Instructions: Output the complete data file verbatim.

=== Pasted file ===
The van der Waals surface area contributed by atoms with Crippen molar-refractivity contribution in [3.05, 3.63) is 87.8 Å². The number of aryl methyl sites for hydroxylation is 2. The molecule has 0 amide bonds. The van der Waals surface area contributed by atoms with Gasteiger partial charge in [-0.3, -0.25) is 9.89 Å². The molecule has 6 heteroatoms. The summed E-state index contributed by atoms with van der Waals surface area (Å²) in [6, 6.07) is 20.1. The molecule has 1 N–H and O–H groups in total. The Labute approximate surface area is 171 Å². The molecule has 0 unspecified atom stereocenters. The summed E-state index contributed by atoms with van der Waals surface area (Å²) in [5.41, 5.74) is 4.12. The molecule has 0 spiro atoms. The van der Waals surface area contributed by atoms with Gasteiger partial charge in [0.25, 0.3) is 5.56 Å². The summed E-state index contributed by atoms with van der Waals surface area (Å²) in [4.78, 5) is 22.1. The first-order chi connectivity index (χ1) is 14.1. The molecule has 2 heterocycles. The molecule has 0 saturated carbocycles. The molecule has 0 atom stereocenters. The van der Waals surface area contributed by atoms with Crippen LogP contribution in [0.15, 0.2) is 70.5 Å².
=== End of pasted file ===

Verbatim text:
The van der Waals surface area contributed by atoms with Crippen molar-refractivity contribution in [3.05, 3.63) is 87.8 Å². The number of aryl methyl sites for hydroxylation is 2. The molecule has 0 amide bonds. The van der Waals surface area contributed by atoms with Gasteiger partial charge in [-0.3, -0.25) is 9.89 Å². The molecule has 6 heteroatoms. The summed E-state index contributed by atoms with van der Waals surface area (Å²) in [6, 6.07) is 20.1. The molecule has 1 N–H and O–H groups in total. The Labute approximate surface area is 171 Å². The molecule has 0 unspecified atom stereocenters. The summed E-state index contributed by atoms with van der Waals surface area (Å²) in [5.41, 5.74) is 4.12. The molecule has 0 spiro atoms. The van der Waals surface area contributed by atoms with Gasteiger partial charge in [0.25, 0.3) is 5.56 Å². The summed E-state index contributed by atoms with van der Waals surface area (Å²) in [4.78, 5) is 22.1. The first-order chi connectivity index (χ1) is 14.1. The molecule has 2 heterocycles. The molecule has 0 saturated carbocycles. The molecule has 0 atom stereocenters. The van der Waals surface area contributed by atoms with Crippen LogP contribution in [0.15, 0.2) is 70.5 Å².